Vega-Sicilia was founded in 1864 by Don Eloy Lecanda y Chaves at Valbuena de Duero, about 15 miles east of Valladolid in northwest Spain, and only a few hundred metres from the Duero river, which – if you head west for 250 miles – changes its name to the Douro and is where Port wine is made in Portugal.
“Vega” refers to the green vegetation that grows along the riverbank of the Duero; “Sicilia” refers to Saint Cecilia, the patron saint of musicians.
Don Eloy planted cuttings of Cabernet Sauvignon, Merlot, and Malbec vines that he’d obtained in Bordeaux. He also planted the local black grape Tinto Fino (aka Tempranillo) in the arid soils of what is now the Ribera del Duero Denominación de Origen Protegida.
Vega-Sicilia was purchased by its fifth owner, David Álvarez, in April 1982, and it has been curated by members of his extended clan ever since. The Álvarez family made their fortune in the distinctly non-vinous activities of domestic and commercial cleaning and security.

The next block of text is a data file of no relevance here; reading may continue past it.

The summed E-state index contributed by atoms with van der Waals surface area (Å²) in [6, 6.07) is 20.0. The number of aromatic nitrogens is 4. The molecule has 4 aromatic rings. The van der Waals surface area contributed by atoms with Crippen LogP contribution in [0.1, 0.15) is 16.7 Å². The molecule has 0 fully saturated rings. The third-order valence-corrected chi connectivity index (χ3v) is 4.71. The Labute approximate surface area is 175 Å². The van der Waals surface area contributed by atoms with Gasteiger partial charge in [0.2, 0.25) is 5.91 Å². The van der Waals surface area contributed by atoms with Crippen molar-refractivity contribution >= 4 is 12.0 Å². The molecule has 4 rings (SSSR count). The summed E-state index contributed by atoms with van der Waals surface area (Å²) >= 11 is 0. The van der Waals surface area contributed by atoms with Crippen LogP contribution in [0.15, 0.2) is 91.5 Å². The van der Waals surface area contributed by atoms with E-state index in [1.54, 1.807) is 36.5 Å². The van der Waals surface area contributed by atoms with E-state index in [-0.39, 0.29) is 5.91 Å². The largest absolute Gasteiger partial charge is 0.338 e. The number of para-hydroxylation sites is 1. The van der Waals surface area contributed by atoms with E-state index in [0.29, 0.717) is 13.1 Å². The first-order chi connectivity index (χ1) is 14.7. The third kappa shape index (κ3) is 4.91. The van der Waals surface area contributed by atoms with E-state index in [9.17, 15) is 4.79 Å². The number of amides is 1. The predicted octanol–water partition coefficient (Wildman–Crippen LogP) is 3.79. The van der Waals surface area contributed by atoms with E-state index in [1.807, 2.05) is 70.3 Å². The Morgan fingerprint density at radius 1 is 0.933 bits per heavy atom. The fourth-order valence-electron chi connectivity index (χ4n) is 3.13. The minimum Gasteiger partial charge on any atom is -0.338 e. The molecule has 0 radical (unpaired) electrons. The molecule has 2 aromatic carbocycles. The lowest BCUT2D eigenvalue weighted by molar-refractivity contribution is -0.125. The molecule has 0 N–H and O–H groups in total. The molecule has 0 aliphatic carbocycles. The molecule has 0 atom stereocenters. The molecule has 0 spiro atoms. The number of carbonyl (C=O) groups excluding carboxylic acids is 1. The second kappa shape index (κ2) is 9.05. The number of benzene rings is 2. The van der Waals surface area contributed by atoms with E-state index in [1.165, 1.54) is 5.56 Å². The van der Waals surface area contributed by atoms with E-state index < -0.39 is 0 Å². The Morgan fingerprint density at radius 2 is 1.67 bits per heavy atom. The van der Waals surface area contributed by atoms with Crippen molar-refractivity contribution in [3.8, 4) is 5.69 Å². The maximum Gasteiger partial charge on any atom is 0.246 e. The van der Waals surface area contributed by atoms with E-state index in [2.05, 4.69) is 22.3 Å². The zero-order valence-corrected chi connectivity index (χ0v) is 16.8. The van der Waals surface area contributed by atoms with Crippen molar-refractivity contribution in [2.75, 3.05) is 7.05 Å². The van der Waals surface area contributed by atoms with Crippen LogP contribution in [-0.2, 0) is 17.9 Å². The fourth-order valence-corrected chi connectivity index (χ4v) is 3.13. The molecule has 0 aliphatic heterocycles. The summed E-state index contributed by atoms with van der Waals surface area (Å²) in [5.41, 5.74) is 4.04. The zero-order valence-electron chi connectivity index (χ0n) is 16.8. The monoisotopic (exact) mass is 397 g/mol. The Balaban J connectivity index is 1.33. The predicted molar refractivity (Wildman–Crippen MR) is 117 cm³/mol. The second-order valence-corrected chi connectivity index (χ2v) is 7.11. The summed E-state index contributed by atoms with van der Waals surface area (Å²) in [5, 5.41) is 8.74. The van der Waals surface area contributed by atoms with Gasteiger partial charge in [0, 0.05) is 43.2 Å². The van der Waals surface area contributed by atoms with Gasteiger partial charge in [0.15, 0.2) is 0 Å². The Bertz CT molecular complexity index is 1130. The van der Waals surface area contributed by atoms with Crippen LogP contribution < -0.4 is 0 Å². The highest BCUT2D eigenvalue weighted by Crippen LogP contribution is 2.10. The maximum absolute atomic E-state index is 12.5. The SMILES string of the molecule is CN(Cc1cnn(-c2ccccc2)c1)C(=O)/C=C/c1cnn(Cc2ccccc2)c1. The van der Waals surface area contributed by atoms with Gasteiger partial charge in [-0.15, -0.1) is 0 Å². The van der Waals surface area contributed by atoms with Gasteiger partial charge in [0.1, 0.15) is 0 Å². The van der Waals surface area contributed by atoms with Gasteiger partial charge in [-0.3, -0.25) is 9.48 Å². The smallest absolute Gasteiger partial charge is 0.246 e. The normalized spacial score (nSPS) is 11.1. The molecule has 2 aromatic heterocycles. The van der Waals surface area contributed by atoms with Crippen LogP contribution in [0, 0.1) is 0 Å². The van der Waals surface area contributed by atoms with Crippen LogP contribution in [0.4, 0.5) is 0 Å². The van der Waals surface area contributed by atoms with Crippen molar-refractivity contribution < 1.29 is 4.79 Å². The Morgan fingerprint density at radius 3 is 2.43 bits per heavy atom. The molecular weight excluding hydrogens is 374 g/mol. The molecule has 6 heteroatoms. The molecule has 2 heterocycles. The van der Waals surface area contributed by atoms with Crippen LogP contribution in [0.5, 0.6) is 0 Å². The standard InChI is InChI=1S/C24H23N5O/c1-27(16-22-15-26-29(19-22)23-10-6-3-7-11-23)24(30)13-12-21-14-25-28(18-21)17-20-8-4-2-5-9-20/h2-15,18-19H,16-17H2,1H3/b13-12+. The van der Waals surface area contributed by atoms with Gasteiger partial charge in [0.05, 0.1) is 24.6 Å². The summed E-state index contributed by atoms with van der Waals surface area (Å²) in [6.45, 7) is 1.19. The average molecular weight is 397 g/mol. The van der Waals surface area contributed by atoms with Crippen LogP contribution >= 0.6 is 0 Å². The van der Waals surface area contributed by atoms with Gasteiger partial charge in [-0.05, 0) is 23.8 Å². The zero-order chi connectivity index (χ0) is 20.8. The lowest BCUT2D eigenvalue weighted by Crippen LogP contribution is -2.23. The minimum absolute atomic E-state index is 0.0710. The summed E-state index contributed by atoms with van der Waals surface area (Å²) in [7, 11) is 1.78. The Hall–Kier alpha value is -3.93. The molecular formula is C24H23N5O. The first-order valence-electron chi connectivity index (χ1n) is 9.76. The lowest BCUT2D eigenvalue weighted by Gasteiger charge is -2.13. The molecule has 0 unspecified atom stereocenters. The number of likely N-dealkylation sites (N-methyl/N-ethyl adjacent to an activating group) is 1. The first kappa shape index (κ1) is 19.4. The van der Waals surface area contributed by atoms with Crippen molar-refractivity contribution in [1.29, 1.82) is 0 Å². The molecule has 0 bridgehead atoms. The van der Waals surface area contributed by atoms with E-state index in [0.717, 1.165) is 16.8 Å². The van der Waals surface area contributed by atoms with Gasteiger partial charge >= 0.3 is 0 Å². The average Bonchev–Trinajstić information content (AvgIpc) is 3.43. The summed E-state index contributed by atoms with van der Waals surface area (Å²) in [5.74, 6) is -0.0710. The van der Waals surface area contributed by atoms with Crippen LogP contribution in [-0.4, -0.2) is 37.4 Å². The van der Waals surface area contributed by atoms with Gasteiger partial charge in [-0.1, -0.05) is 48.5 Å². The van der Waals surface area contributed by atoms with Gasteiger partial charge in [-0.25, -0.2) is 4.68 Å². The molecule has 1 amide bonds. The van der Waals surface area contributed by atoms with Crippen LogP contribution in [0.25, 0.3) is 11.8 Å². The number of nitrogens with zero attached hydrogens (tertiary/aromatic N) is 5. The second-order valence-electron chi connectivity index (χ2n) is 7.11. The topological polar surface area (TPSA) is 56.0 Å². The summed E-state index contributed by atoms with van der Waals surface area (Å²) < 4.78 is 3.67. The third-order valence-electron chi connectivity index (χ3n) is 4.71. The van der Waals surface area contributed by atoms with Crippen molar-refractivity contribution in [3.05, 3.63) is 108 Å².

My former colleague Hugh Johnson wrote that “Vega-Sicilia is the Latour (of Spain); but Latour of a vintage that has raisined the grapes and fried the picking crews.”
Único (“Unique”) is the signature wine of Vega-Sicilia and is released a minimum of 10 years after vintage, spending at least six years in wood and four years in bottle.
Compared to, say, aged Rioja red wines, Único is typically deeper in colour; more tannic; reassuringly acidic; and with more punch.
The 1994 Único was made from mostly Tinto Fino grapes, with a dollop of Cabernet Sauvignon. It was a relatively early harvest, which started on 28th September.
It is a wine of floral intrigue, with a distinctive, eloquent afterglow and a dexterous finish…